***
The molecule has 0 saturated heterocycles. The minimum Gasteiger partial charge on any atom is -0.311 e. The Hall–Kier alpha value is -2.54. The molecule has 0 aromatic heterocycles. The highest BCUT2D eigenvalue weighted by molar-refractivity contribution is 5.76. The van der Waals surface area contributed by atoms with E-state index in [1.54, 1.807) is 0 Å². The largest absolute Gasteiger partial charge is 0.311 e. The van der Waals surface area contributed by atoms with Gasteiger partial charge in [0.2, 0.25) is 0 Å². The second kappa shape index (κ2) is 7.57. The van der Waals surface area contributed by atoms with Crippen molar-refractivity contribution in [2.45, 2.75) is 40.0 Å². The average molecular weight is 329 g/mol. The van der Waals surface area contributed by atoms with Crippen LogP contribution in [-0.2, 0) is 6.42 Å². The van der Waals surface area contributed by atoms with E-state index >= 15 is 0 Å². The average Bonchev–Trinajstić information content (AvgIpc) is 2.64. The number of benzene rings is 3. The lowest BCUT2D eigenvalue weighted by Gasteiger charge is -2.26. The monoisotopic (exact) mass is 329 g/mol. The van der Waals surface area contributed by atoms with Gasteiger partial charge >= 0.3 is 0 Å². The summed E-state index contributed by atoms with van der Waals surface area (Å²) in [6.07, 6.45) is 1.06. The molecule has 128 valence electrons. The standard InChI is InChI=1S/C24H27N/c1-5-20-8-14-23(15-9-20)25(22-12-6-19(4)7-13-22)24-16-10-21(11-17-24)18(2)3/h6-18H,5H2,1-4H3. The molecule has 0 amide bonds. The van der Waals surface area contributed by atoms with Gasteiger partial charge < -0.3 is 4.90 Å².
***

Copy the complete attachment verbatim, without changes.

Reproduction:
The molecule has 0 saturated heterocycles. The minimum Gasteiger partial charge on any atom is -0.311 e. The Hall–Kier alpha value is -2.54. The molecule has 0 aromatic heterocycles. The highest BCUT2D eigenvalue weighted by molar-refractivity contribution is 5.76. The van der Waals surface area contributed by atoms with E-state index in [1.54, 1.807) is 0 Å². The largest absolute Gasteiger partial charge is 0.311 e. The van der Waals surface area contributed by atoms with Gasteiger partial charge in [0.2, 0.25) is 0 Å². The second kappa shape index (κ2) is 7.57. The van der Waals surface area contributed by atoms with Crippen molar-refractivity contribution in [2.45, 2.75) is 40.0 Å². The average molecular weight is 329 g/mol. The van der Waals surface area contributed by atoms with Crippen LogP contribution in [-0.2, 0) is 6.42 Å². The van der Waals surface area contributed by atoms with E-state index >= 15 is 0 Å². The average Bonchev–Trinajstić information content (AvgIpc) is 2.64. The number of benzene rings is 3. The lowest BCUT2D eigenvalue weighted by Gasteiger charge is -2.26. The monoisotopic (exact) mass is 329 g/mol. The van der Waals surface area contributed by atoms with Gasteiger partial charge >= 0.3 is 0 Å². The summed E-state index contributed by atoms with van der Waals surface area (Å²) in [6.07, 6.45) is 1.06. The molecule has 128 valence electrons. The standard InChI is InChI=1S/C24H27N/c1-5-20-8-14-23(15-9-20)25(22-12-6-19(4)7-13-22)24-16-10-21(11-17-24)18(2)3/h6-18H,5H2,1-4H3. The molecule has 0 amide bonds. The van der Waals surface area contributed by atoms with Gasteiger partial charge < -0.3 is 4.90 Å².